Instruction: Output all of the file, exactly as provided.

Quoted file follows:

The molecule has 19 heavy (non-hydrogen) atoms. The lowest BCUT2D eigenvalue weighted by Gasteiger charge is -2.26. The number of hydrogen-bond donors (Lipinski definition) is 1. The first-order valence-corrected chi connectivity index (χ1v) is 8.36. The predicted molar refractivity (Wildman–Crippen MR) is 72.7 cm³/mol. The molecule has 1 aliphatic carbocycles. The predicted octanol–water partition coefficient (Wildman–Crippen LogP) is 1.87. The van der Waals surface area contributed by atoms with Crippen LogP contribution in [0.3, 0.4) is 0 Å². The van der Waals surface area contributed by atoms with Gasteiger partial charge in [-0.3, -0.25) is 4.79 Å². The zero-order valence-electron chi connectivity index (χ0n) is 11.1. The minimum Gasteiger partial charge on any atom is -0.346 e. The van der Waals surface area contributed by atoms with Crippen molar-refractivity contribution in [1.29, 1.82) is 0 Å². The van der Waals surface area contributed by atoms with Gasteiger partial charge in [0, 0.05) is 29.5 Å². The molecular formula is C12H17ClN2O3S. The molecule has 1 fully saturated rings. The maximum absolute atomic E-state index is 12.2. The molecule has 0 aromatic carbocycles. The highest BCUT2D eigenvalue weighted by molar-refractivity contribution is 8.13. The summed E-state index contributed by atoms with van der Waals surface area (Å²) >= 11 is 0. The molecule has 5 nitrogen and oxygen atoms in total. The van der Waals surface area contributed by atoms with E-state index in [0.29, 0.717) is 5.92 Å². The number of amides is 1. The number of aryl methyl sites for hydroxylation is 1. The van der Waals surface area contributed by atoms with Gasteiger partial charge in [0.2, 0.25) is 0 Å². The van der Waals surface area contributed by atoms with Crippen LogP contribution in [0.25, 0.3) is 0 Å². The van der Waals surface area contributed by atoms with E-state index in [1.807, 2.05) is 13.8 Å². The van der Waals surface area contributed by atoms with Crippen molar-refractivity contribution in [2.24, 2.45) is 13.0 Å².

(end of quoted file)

The molecule has 19 heavy (non-hydrogen) atoms. The lowest BCUT2D eigenvalue weighted by Gasteiger charge is -2.26. The number of hydrogen-bond donors (Lipinski definition) is 1. The first-order valence-corrected chi connectivity index (χ1v) is 8.36. The predicted molar refractivity (Wildman–Crippen MR) is 72.7 cm³/mol. The molecule has 1 aliphatic carbocycles. The predicted octanol–water partition coefficient (Wildman–Crippen LogP) is 1.87. The van der Waals surface area contributed by atoms with Crippen LogP contribution in [0.3, 0.4) is 0 Å². The van der Waals surface area contributed by atoms with Gasteiger partial charge in [-0.3, -0.25) is 4.79 Å². The zero-order valence-electron chi connectivity index (χ0n) is 11.1. The minimum Gasteiger partial charge on any atom is -0.346 e. The van der Waals surface area contributed by atoms with Crippen molar-refractivity contribution in [1.29, 1.82) is 0 Å². The van der Waals surface area contributed by atoms with Gasteiger partial charge in [0, 0.05) is 29.5 Å². The molecular formula is C12H17ClN2O3S. The molecule has 1 fully saturated rings. The maximum absolute atomic E-state index is 12.2. The molecule has 0 aromatic carbocycles. The highest BCUT2D eigenvalue weighted by molar-refractivity contribution is 8.13. The summed E-state index contributed by atoms with van der Waals surface area (Å²) >= 11 is 0. The molecule has 5 nitrogen and oxygen atoms in total. The van der Waals surface area contributed by atoms with E-state index in [0.29, 0.717) is 5.92 Å². The number of amides is 1. The number of aryl methyl sites for hydroxylation is 1. The van der Waals surface area contributed by atoms with Gasteiger partial charge in [0.2, 0.25) is 0 Å². The van der Waals surface area contributed by atoms with Crippen LogP contribution in [0.25, 0.3) is 0 Å². The van der Waals surface area contributed by atoms with E-state index in [1.807, 2.05) is 13.8 Å². The van der Waals surface area contributed by atoms with Crippen molar-refractivity contribution in [2.24, 2.45) is 13.0 Å².